The first thing to try on the site is the Test Your Spanish quiz which assesses your current level before giving you a few suggestions as to what to look at next. Some of the suggestions might take you to TV programmes which aired a few years ago and are only available as clips and transcripts, but others take you to useful learning material on the website.

More advanced students of Spanish may find there is less to interest them, especially compared to other resources on the web, but beginners will find a good range of interesting material to get a good start in learning the Spanish language.

Wednesday, 13 April 2011

Even more on tener

The last two posts talked about the verb 'tener', its conjugation and some of its uses. It was a long while before I realised that as well as meaning 'to have' it also translates in many cases to the four letters 'tain'. Although not a word in itself in English it is a fragment, or ending, to many other verbs. Meaning that not only is it easy to translate these verbs into Spanish, it is easy to conjugate them as well as long as you know how to conjugate 'tener'. Be careful to note though that the translations are not always perfect matches, and that there are some exceptions e.g. pertain = pertenecer not pertener.

Some examples of 'tain' words and their translations:

obtain = obtener
detain = detener
entertain = entretener
retain = retener
maintain = mantener
sustain = sostener
contain = contener
abstain = abstener

And some examples of their uses:

obtienes el libro = you obtain (or get) the book
contiene agua = it contains water
dejame entretenerte = let me entertain you
me detengo aquí = I stop here (literally - I detain myself here)
tienes que mantener el equilibrio = you have to maintain (keep) your balance - one from my ski teaching career

There are many more examples, but if you can remember the rule of thumb that any variation of 'tener' found in another word tends to mean 'tain' it is much easier to deduce what certain Spanish words mean.

Tuesday, 12 April 2011

More on tener

Following on from yesterdays conjugation of 'tener' (to have) it might be helpful to look at a few of the many uses of tener. Basically it means to have, in the sense of possessing something, but not in the sense of to have done something where 'haber' would be used instead.

Tengo un vaso = I have a glass
Tiene un coche = he/she has a car
¿Tienes una bolsa? = Do you have a bag?

It is also used in many situations where 'to be' would be used in English, for feelings or characteristics. I like to think of saying "I have hunger", "He has fear" etc.

Tengo hambre = I am hungry
Tienen frío = They are cold
Tener sueño = To be sleepy
Tenemos suerte = we are lucky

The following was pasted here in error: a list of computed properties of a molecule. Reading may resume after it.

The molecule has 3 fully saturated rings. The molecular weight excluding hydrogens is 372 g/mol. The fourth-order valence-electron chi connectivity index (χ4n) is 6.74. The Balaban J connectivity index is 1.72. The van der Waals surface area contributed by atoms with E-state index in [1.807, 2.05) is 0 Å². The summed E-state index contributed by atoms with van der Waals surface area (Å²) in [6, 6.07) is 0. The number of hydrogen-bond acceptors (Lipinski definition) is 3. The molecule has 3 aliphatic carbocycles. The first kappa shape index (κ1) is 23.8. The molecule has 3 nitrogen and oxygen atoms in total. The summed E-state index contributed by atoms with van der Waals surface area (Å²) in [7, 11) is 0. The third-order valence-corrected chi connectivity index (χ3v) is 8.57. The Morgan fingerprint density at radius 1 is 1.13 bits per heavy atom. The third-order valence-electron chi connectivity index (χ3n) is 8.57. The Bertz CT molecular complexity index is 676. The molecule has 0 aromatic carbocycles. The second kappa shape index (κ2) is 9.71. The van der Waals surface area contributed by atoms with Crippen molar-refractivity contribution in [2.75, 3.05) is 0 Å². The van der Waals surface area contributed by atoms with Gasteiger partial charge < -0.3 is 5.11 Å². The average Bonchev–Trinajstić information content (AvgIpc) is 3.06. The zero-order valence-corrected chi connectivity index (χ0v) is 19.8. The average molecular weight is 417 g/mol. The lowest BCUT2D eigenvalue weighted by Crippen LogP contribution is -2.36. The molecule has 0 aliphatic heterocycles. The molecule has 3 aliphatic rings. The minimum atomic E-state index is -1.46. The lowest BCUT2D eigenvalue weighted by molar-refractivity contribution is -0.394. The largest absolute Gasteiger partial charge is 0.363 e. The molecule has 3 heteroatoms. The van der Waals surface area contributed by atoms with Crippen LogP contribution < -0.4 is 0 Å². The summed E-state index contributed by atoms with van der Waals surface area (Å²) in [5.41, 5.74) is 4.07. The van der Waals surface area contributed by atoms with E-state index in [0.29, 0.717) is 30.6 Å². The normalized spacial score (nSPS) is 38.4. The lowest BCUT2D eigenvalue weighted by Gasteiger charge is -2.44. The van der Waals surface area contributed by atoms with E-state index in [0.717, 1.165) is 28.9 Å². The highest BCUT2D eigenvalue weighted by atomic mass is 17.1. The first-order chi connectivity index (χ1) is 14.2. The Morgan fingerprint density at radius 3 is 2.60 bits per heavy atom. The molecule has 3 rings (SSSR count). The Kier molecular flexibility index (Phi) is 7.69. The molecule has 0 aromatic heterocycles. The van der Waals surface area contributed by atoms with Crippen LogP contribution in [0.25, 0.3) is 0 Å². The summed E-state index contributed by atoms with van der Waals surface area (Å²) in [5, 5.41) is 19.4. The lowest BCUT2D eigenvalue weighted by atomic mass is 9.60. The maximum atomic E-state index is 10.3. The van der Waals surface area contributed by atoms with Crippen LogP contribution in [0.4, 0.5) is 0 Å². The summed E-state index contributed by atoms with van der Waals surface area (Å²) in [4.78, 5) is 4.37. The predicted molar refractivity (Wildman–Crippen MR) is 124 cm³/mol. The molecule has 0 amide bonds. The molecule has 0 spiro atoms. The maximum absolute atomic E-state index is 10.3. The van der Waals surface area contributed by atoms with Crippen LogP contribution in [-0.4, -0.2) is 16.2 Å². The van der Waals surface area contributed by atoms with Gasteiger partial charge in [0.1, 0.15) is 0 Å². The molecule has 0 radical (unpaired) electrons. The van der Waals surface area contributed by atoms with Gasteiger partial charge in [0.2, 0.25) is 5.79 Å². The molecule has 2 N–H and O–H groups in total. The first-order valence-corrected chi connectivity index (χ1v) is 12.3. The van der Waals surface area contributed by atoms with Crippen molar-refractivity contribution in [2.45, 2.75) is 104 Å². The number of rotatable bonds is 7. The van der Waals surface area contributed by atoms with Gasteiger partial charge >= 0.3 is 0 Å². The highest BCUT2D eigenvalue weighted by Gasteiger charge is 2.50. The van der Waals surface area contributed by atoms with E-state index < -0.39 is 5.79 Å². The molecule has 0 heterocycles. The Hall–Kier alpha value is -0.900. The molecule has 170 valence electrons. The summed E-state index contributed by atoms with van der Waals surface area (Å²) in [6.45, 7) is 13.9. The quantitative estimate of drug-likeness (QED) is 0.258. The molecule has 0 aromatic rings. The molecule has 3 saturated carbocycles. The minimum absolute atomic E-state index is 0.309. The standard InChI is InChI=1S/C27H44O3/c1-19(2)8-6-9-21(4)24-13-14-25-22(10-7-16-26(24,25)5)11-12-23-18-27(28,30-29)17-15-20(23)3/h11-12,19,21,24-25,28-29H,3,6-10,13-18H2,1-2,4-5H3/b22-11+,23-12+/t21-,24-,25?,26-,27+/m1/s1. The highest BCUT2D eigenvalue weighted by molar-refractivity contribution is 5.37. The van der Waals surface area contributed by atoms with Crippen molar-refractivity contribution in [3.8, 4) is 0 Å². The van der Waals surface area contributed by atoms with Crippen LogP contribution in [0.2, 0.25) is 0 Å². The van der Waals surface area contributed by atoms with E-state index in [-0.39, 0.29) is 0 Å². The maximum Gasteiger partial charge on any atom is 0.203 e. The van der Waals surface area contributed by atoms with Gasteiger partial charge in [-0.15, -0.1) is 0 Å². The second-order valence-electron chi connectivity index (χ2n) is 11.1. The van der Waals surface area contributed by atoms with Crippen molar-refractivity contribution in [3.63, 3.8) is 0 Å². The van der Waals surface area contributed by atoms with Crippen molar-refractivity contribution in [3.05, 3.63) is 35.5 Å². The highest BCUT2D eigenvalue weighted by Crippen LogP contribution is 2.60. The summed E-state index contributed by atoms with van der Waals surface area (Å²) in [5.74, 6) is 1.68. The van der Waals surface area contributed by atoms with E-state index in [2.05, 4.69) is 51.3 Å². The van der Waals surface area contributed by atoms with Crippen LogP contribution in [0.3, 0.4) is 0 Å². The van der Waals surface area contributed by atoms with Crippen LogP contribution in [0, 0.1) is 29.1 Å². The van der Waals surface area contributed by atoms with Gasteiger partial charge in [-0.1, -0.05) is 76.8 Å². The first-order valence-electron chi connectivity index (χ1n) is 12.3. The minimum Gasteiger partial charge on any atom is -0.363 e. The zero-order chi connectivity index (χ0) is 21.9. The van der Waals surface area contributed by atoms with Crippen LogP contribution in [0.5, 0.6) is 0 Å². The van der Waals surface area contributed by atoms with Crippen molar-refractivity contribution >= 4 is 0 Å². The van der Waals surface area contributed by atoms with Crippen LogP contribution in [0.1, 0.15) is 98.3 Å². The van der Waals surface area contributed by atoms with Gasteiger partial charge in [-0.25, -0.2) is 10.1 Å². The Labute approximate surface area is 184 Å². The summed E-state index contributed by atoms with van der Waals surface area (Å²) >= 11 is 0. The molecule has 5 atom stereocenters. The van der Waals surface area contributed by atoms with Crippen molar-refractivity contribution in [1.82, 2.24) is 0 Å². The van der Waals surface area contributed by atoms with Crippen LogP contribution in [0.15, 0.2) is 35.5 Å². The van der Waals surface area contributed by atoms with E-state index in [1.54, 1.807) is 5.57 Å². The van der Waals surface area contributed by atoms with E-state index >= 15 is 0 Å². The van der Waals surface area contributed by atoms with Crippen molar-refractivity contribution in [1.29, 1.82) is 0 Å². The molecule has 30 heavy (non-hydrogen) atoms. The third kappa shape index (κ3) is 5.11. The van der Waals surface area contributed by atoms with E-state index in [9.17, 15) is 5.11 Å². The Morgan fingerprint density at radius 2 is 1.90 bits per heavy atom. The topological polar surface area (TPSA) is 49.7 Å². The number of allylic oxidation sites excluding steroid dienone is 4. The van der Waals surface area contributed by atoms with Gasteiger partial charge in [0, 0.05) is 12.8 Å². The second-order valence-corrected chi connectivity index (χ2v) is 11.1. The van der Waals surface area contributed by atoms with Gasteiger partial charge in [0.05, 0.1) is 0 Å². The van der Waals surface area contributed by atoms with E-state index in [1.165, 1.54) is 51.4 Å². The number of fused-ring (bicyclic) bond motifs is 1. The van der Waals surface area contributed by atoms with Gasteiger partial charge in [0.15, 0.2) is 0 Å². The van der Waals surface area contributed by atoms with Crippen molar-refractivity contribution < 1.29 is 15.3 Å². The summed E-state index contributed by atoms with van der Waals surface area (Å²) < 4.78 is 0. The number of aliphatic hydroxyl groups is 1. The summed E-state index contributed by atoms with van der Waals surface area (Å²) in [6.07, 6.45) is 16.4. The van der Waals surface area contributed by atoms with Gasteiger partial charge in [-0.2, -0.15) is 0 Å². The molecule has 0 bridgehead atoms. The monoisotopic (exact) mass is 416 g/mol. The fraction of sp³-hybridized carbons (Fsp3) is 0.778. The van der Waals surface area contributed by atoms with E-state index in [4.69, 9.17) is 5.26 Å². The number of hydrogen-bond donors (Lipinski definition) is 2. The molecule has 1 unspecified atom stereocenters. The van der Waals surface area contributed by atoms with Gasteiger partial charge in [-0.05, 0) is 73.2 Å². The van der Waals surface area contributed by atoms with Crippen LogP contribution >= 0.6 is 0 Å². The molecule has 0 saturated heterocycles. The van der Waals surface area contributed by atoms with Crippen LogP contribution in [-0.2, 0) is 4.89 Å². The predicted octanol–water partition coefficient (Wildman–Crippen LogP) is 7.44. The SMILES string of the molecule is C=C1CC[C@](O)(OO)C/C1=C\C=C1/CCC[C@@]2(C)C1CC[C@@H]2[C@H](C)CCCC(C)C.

Tiene miedo = he/she is afraid

Another very common use of 'tener' is in the phrase 'tener que' meaning 'to have to'.

Tiene que ir = he/she has to go
Tengo que pensar = I have to think
Tenemos que empezar = we have to begin

I am sure to many the material in this post is quite familiar, but I wanted to start near the beginning of my own journey into Spanish. Tomorrow I plan to continue on the theme of 'tener' but with a handy fact I did not discover until much later in my Spanish learning career.

Monday, 11 April 2011

Conjugation of the week - 1. Tener - To have

So - grammar is boring and learning verbs is even more boring. Unfortunately it is also pretty important. Unless you are lucky enough to be able to pick up the language entirely by listening and speaking, you are going to have to learn some verbs.

My suggestion is to spend ten minutes or so every few days choosing a different verb and learning how to conjugate it. To help out (and to revise the verbs myself at the same time) I will post a different verb/tense to learn each week. For those put off by big grammar words like conjugate, It is simply learning the different forms of the verb for I, we, he, she, they, you - e.g. I am, we are, he/she is, they are, you are. Unfortunately Spanish is a little more complicated as there are more forms of each verb. More on that later. For now, here goes with the first verb:

1. Tener = to have

yo tengo = I have
tú tienes = you have (singular, familiar)
el/ella tiene = he/she/it has
usted tiene = you have (singular, formal)
nosotros tenemos = we have
vosotros tenéis = you have (plural, familiar) *
ellos/ellas tienen = they have (ellos for males, ellas for females)
ustedes tienen = you have (plural, formal)

* vosotros is used in Spain but not in Latin America where ustedes is used instead for the plural form of you, whether formal or familiar.

Note that the subject pronoun (yo, tu etc.) is generally omitted in Spanish as the verb form makes it clear who is being talked about, so 'tengo el coche' = 'I have the car'. Also note that the usted form (you, formal) is exactly the same as the el/ellos (he/she) form. This is always the case in Spanish, but the explanation of why will have to wait for another post.

Sunday, 10 April 2011

Keep it interesting

With learning Spanish I found that the easiest way to keep motivated was to keep it interesting. I didn't want to sit down with a dictionary learning verbs for hours, but doing it for five minutes now and again is not a great chore. The best thing for me was to use as many different learning methods as I could find but in small doses. I would find some resource on the net, use a course like the Michel Thomas Method reviewed yesterday, listen to a podcast, watch a little TV, read the newspaper, dip into a dictionary or simply chat to people. When it becomes tedious to learn is when you stop doing it, so don't let it become tedious.

All the methods I just mentioned work equally well for beginners or advanced learners, but obviously you need to adapt the difficulty of what you do to your level. As a beginner, browsing the newpaper headlines and matching them to stories you know about already from the English news can tell you a lot. As you get more advanced you will try to read more and more of the paper, but you don't have to stick with it beyond the point of boredom.

Saturday, 9 April 2011

Review - Michel Thomas Foundation Course